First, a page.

It’s 5:00 A.M.. I struggle to keep my eyes open as I sit hunched over with my face on the ground. Between the lack of mental alertness and 60° on the thermostat I struggle to form even the weakest prayer. Why is this thing we call prayer so hard? Does it matter? How can I excel at this, “personal, communicative response to the knowledge of God?” (45)

It is at moments like this I have been extremely helped by Tim Keller and his new book titled Prayer. Here we have the best of precise study and a masterful synthesis of older works on prayer. We not only have the mind of Keller on prayer but we have in this volume more than that, we have a careful reading of Saint Augustine, Martin Luther and John Calvin. As we are led through the ups and downs of prayer through the eyes of these three we see a personal story of a pastor who, after being diagnosed with Thyroid Cancer, sought a deeper and more fruitful prayer life.

tim keller prayer

Prayer by Tim Keller

Along with the examination of older works, Keller takes us to the bible and points us to Christ and communion with God as the end goal of prayer. With that end goal in mind the reader is pushed forward to engage God as God and not some fanciful creation that we’ve made up in our minds. He reminds us that, “It [prayer] is the way we know God, the way we finally treat God as God. Prayer is simply the key to everything we need to do and be in life.” (18)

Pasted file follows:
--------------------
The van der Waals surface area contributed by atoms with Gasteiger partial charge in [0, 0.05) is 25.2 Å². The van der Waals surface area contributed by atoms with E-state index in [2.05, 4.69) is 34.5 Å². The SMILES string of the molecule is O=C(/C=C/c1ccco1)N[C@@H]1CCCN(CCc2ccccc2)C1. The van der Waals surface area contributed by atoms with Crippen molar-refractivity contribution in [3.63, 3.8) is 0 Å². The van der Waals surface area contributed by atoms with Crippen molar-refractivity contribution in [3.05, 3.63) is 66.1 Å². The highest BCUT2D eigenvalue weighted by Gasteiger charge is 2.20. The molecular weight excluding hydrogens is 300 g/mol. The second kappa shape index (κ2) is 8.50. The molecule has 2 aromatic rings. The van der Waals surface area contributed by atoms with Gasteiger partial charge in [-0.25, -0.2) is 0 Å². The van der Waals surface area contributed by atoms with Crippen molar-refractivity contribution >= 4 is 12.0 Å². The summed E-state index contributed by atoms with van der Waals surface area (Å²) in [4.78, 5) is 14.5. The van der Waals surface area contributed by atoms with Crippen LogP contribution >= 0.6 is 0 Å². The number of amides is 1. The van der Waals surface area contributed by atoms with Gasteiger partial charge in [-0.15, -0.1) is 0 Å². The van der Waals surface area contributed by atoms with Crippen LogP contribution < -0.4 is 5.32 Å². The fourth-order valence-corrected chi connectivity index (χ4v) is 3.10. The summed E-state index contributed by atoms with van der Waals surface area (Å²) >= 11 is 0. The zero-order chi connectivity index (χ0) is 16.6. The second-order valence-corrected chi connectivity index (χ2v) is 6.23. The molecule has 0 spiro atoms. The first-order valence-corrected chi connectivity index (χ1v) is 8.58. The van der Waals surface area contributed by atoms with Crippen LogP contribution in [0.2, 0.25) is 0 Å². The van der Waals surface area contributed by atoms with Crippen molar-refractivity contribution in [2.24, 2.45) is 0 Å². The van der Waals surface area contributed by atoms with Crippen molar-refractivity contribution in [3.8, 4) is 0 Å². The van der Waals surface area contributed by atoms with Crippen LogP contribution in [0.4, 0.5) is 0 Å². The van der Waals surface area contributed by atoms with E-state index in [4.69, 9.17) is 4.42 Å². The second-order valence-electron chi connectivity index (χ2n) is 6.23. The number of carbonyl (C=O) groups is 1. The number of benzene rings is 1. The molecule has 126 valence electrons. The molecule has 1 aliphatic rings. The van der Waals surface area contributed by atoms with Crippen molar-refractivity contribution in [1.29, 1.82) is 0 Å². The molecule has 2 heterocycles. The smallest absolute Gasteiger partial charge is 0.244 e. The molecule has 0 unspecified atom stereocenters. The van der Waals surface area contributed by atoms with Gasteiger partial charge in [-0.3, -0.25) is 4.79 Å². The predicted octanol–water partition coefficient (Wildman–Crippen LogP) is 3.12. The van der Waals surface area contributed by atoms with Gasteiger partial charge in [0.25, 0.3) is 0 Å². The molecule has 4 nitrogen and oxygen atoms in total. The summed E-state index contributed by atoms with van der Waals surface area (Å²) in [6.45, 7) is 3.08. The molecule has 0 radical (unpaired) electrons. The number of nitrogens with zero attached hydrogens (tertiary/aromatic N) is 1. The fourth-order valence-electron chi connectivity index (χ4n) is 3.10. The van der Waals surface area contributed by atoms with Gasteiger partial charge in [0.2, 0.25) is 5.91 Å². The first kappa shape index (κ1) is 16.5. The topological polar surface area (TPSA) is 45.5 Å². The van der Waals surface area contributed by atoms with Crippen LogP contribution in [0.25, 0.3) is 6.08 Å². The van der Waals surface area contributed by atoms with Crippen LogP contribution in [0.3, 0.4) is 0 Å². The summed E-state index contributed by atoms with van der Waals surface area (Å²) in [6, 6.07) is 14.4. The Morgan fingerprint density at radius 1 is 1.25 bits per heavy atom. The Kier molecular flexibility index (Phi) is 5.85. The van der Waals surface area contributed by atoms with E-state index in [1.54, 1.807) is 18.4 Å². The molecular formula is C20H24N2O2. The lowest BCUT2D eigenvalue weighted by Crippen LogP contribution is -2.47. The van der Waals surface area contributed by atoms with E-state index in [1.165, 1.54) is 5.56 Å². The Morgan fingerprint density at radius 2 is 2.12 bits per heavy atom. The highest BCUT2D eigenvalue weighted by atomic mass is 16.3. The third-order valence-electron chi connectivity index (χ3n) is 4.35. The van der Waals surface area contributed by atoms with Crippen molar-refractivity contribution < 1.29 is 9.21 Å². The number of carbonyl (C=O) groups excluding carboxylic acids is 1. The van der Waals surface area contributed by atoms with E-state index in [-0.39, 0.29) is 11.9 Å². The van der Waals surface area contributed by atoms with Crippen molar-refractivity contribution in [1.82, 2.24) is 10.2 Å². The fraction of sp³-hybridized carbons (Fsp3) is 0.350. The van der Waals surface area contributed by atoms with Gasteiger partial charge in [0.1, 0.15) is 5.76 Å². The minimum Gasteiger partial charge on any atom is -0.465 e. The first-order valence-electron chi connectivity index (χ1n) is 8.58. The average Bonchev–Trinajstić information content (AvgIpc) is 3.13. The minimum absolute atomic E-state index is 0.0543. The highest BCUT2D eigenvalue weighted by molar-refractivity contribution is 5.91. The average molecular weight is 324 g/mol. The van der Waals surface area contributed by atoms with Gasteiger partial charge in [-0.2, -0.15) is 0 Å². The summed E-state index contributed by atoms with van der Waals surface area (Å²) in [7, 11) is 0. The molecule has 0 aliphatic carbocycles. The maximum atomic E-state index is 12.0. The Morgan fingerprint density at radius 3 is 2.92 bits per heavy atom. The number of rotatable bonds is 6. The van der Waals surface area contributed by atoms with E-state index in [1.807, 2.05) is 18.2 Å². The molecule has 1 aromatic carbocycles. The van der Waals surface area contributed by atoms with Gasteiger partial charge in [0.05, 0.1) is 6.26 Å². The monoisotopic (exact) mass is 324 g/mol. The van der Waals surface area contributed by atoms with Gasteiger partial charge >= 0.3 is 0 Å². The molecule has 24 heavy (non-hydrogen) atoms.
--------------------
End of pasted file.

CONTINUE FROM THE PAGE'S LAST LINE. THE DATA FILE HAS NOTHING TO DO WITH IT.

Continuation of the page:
What Tim Keller does in Prayer is monumental. He brings the best of theological, experimental, and methodological writings and houses them under one roof. In this one volume we see the best of what has been offered to the Church by way of saints who have traversed the peaks and valleys of this most vital practice. As I read through these pages I was connected to God in the most intimate of ways, all the while urged to overcome the feelings of personal inadequacy.

This is a volume we must strive with. We are not allowed to bring lagging excuses or tired cliches in our prayer life. We are propelled forward by Keller as we come into the very presence of the Triune God who fashioned us to have a personal, intimate relationship with His Son. Even when it feels like we aren’t getting anywhere or hearing anything on the other end of the conversation or we are faced with situations that leave us in the dark we are encouraged by the fact that, “fellowship with God is available now.” (262)